At the end of that year Michael Jordan will be Michael Jordan. I will be me. No where near as good as Michael Jordan. In fact, no where near good enough to even play in the NBA.
    However, I bet you anything that at the end of that year with the Zen master I have improved my game enough that I could go to the local Y on the weekend and smoke you and your buddies in a game of pick up basketball. If my goal was to improve my game – mission accomplished. If my goal was to be as good as Michael Jordan – delusional goal.
    Also, Phil Jackson would have never guaranteed I’d be as good as Michael Jordan – simply that if I put in the work, I would vastly improve my game.
    I take issue with the “some got it, some don’t” argument because it discounts the amount of work it takes to excel at any endeavor. Yes, everyone has different levels of natural ability in every field. However, success really is what you do with that ability.
    If you’re a pro comic I guarantee you can name some open mic comics you met along the way who were really funny but are no longer doing comedy. Why? Didn’t want it enough. Didn’t want to put in the work.
    It’s insulting to me as a pro comic with over 15 years experience when someone discounts where I got to with “you’re just funny”. Sure, but I also worked my ass off doing sh*t gigs and perfecting my writing and performing ability. And, I used feedback and was willing to change what wasn’t working.
    If you are a pro comic, give yourself more credit. You aren’t just a “funny guy”, you’re a funny guy who had the persistence, drive, and willingness to learn and rebound from rejection it takes to get to the level of pro comic.
    Harold Minor had pretty much the same physical gifts as Michael Jordan according to basketball experts. But if you know basketball, you know MJ worked harder and practiced harder than anyone.
    One last thing. You also assume that most people who take a stand up class do so because they all want to be pro comics. In my experience, that’s not the case. People have a variety of reasons but it mostly comes down to wanting to improve their skills at something. Becoming a pro comic is a choice that takes desire, commitment and persistence.

  20. Whatever the reason people want to take a class, that’s fine, my only point is that most (if not all) learning in standup comedy CAN be accomplished for free on the job, at open mikes, in the field, however you want to put it.
    Certainly, anyone is free to spend their money however they like, and I don’t disagree that most people can improve from knowledgeable, caring, and positively motivated guidance, but it’s likely that most people will improve simply by doing, as well.
    Because of the nature of standup, I think this is actually more true for this art/craft than it is for many other endeavors (like sports, or musical instruments that involve more specific craftsmanship and technique). I don’t think it’s an anti-standup class bias, I think it’s a pro-doing standup view of standup, that’s all.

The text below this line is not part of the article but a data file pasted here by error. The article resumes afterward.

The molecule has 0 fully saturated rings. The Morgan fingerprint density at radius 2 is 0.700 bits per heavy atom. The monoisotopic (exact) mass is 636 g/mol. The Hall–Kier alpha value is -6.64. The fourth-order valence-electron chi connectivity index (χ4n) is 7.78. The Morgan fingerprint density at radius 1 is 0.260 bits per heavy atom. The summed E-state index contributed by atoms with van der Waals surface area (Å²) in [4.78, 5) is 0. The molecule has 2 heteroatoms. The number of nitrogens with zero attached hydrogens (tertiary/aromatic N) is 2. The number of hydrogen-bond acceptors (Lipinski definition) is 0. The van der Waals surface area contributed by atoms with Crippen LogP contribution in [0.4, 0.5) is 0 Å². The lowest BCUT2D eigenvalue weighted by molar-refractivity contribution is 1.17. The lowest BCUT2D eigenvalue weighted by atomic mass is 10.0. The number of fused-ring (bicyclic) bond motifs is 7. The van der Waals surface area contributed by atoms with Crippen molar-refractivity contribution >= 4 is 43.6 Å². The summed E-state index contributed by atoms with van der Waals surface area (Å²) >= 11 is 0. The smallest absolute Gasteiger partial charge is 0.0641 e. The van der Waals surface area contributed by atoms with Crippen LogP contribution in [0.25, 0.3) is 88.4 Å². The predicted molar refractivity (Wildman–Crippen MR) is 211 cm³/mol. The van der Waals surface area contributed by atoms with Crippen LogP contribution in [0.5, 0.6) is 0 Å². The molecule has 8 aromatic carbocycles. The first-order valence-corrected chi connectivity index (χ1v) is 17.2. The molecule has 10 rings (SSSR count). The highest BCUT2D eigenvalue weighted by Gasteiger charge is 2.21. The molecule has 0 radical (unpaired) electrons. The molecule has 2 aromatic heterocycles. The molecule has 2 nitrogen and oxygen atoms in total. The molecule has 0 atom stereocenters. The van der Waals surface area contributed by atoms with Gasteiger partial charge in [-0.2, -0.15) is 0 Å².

PS I like Kyle, and this seems like a positive experience for people taking the class, as long as people are getting out of it what they expect to get out of it. Enjoy!

  21. But we’re not talking about “training”. Training is getting out there, and writing jokes, and performing them. And every comic does that, and if they don’t, they’re not worthy of the name.
    What we’re talking about here is a man making extravagant claims, and crediting those claims to “neuro-linguistic programming”. Now, that’s not solely a Scientology technique. But it is a technique used by Scientology. It’s also used by a number of other cult and quasi-cult organizations, from the Landmark Forum to est to Tony Robbins. And… that’s about it. You won’t really find legitimate, respected sources promoting it — pretty much what you’ll find is some guy who wants you to pay 800 bucks for a “seminar” in a hotel conference room down by the airport.
    I mean, I don’t care — distance yourself from the word cult if you really want. It’s an emotionally charged word, and it implies a lot of things, some of which probably aren’t accurate in this case. But that much having been said, there’s just about a one-to-one correspondence between “people and groups talking about ‘neuro-linguistic programming'” and “people and groups who make a lot of money off desperate, vulnerable people.”
    So if you’re using the language and techniques commonly associated with these kinds of fraudulent and exploitative gurus, you’d better have a pretty good explanation for what makes you NOT a fraudulent and exploitative guru. All this Cease guy seems willing to offer is “no, it’s good! Trust me!” Pardon me if I’m not convinced.

  22. And because I clearly have nothing better to do today … a response to Timmy Mac’s comment!